Wall Street UM Church. In 1807, Rev. Moses Ashworth formed the first regular society in a dwelling in Jeffersonville as part of the Silver Creek Circuit. They met in private homes, then in the old Court House. Later they worshipped in a church erected by "feet-washing Baptists."
In 1821 the Silver Creek and Charlestown circuits combined. James Armstrong served this circuit for two years, but it proved to be too great a territory.
In 1833, Jeffersonville separated and became a station under the leadership of its pastor, Edward R. Ames (later bishop). The church bought ground on Wall Street where the present church stands and launched a building campaign.
An addition built in 1840 created a long, narrow structure which Pastor Thomas M. Eddy called the "hemp rope factory."
By 1858, the congregation was building again. In 1860 Bishop Thomas Bowman dedicated the basement. In 1863, an elaborate steeple with a cross was erected, causing dissension among those members who didn't "hold with" crosses on Protestant houses of worship.
Dedication of the main auditorium was delayed by the war until July 6, 1865. The total cost of the new edifice was nearly $25,000.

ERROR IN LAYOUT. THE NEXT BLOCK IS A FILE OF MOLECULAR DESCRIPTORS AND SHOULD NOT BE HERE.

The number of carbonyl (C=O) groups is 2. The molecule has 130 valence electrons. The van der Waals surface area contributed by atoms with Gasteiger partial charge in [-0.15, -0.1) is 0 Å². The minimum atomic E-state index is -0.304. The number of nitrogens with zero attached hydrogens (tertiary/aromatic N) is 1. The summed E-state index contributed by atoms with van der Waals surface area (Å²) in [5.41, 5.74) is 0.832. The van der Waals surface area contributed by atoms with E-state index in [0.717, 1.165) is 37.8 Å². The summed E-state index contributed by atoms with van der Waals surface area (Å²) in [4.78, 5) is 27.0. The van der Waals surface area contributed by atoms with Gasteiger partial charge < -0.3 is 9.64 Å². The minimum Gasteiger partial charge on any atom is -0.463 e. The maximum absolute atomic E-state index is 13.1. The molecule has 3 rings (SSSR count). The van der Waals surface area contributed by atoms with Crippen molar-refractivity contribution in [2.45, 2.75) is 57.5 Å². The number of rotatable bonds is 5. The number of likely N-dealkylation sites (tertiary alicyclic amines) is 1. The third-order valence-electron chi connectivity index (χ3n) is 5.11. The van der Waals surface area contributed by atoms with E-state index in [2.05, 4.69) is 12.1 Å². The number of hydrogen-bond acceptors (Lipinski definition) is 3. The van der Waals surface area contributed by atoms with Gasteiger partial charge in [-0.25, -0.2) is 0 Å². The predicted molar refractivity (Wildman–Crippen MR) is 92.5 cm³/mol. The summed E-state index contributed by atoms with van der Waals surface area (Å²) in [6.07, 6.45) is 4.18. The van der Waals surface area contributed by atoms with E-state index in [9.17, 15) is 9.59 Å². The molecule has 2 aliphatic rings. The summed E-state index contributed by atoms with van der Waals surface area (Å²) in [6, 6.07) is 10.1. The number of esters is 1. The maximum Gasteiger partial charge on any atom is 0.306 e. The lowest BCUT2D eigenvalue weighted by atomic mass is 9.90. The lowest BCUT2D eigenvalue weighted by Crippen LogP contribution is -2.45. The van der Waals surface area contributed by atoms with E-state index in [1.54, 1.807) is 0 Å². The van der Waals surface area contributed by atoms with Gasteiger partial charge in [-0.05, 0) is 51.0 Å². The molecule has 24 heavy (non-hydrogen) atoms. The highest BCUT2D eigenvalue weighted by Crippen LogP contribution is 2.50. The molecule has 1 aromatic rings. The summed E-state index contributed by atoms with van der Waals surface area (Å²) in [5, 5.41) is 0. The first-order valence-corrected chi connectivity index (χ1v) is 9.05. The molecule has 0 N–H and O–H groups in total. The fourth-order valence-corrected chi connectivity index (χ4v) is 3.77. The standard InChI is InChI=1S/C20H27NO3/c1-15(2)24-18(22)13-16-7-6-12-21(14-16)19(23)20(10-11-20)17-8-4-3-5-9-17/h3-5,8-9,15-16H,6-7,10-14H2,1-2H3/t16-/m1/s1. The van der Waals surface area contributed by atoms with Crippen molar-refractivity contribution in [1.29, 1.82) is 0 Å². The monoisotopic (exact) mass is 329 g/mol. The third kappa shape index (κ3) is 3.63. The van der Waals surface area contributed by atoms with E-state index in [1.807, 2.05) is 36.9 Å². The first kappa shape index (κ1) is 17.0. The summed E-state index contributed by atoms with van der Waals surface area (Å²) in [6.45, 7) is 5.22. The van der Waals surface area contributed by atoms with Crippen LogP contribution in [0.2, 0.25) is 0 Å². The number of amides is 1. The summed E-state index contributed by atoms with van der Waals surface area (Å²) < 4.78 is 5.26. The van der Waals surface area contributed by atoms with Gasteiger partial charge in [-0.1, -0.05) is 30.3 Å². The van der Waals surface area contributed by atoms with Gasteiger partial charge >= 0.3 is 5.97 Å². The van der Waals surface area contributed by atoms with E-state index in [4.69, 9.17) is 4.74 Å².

In 1867, Rev. G.P. Jenkins led a monumental revival which continued for one hundred days. But the next year a setback occurred. Twenty-two members withdrew from Wall Street and organized a congregation of the Methodist Episcopal Church, South. It eventually became Morton Memorial Church.
Years of growth and service were rudely interrupted in January, 1937, by a disastrous flood of the Ohio River. Water was three feet deep in the second floor sanctuary. It took two weeks for the waters to recede and nearly six weeks before the church could be used for services.
Financial difficulties caused by the flood and the Great Depression piled up a debt of nearly $35,000. Not until 1945 was the debt paid off and the mortgage burned.
The congregation suffered another trauma in 1979. In February an arsonist torched the historic building and totally destroyed it. Over 100 firefighters from five departments fought the fire in bitter cold. Fortunately, the church's historic records and the large music library were saved.
Reminders of the old historic building were incorporated into the new structure; the front of the sanctuary is made of salvaged brick from the 1865 portion of the building
Regaining its strength, the church celebrated its bicentennial in September, 2007. Bishop Coyner led the celebration.
GPS: 38 16 19.94, -85 44 19.73